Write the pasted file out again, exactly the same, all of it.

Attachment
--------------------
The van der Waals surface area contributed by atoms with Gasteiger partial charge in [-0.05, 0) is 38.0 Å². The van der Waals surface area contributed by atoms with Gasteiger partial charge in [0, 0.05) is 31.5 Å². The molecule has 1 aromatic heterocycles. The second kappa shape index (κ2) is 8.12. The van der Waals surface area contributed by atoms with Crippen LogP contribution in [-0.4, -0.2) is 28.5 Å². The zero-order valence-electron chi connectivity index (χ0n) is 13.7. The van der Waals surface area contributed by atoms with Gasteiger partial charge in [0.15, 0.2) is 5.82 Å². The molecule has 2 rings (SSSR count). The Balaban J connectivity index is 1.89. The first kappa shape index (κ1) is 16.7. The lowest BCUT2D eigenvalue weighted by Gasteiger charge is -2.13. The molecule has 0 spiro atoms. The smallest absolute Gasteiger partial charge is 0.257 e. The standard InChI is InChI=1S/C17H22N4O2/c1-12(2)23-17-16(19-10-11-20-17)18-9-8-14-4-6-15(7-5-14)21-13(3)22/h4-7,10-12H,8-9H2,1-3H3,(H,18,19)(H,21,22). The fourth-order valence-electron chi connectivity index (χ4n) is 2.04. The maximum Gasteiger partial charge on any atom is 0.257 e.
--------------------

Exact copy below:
The van der Waals surface area contributed by atoms with Gasteiger partial charge in [-0.05, 0) is 38.0 Å². The van der Waals surface area contributed by atoms with Gasteiger partial charge in [0, 0.05) is 31.5 Å². The molecule has 1 aromatic heterocycles. The second kappa shape index (κ2) is 8.12. The van der Waals surface area contributed by atoms with Crippen LogP contribution in [-0.4, -0.2) is 28.5 Å². The zero-order valence-electron chi connectivity index (χ0n) is 13.7. The van der Waals surface area contributed by atoms with Gasteiger partial charge in [0.15, 0.2) is 5.82 Å². The molecule has 2 rings (SSSR count). The Balaban J connectivity index is 1.89. The first kappa shape index (κ1) is 16.7. The lowest BCUT2D eigenvalue weighted by Gasteiger charge is -2.13. The molecule has 0 spiro atoms. The smallest absolute Gasteiger partial charge is 0.257 e. The standard InChI is InChI=1S/C17H22N4O2/c1-12(2)23-17-16(19-10-11-20-17)18-9-8-14-4-6-15(7-5-14)21-13(3)22/h4-7,10-12H,8-9H2,1-3H3,(H,18,19)(H,21,22). The fourth-order valence-electron chi connectivity index (χ4n) is 2.04. The maximum Gasteiger partial charge on any atom is 0.257 e.